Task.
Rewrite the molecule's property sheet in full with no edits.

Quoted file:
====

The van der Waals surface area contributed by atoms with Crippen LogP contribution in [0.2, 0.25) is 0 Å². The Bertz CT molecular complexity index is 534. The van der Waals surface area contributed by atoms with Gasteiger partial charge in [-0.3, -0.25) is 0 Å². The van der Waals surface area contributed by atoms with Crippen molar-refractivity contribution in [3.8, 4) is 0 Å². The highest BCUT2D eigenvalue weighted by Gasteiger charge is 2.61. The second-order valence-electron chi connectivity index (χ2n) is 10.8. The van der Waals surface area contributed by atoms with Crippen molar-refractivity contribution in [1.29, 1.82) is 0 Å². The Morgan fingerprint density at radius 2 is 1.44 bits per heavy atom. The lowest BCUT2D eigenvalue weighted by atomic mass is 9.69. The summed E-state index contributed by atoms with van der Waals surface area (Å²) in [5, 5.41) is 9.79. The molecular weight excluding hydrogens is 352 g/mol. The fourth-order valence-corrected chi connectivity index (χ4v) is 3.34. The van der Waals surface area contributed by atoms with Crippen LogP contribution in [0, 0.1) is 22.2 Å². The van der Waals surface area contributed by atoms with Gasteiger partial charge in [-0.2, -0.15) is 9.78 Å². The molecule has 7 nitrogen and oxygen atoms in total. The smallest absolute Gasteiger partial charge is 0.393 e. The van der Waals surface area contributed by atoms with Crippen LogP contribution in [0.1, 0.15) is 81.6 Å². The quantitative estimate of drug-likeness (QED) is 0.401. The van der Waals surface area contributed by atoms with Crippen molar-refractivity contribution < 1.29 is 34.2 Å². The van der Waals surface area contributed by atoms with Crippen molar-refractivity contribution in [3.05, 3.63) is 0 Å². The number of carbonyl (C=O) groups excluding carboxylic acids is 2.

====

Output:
The van der Waals surface area contributed by atoms with Crippen LogP contribution in [0.2, 0.25) is 0 Å². The Bertz CT molecular complexity index is 534. The van der Waals surface area contributed by atoms with Gasteiger partial charge in [-0.3, -0.25) is 0 Å². The van der Waals surface area contributed by atoms with Crippen molar-refractivity contribution in [3.8, 4) is 0 Å². The highest BCUT2D eigenvalue weighted by Gasteiger charge is 2.61. The second-order valence-electron chi connectivity index (χ2n) is 10.8. The van der Waals surface area contributed by atoms with Crippen molar-refractivity contribution in [1.29, 1.82) is 0 Å². The Morgan fingerprint density at radius 2 is 1.44 bits per heavy atom. The lowest BCUT2D eigenvalue weighted by atomic mass is 9.69. The summed E-state index contributed by atoms with van der Waals surface area (Å²) in [5, 5.41) is 9.79. The molecular weight excluding hydrogens is 352 g/mol. The fourth-order valence-corrected chi connectivity index (χ4v) is 3.34. The van der Waals surface area contributed by atoms with Crippen LogP contribution in [0, 0.1) is 22.2 Å². The van der Waals surface area contributed by atoms with Gasteiger partial charge in [-0.2, -0.15) is 9.78 Å². The molecule has 7 nitrogen and oxygen atoms in total. The smallest absolute Gasteiger partial charge is 0.393 e. The van der Waals surface area contributed by atoms with Crippen LogP contribution in [0.1, 0.15) is 81.6 Å². The quantitative estimate of drug-likeness (QED) is 0.401. The van der Waals surface area contributed by atoms with Crippen molar-refractivity contribution < 1.29 is 34.2 Å². The van der Waals surface area contributed by atoms with Crippen molar-refractivity contribution in [3.05, 3.63) is 0 Å². The number of carbonyl (C=O) groups excluding carboxylic acids is 2.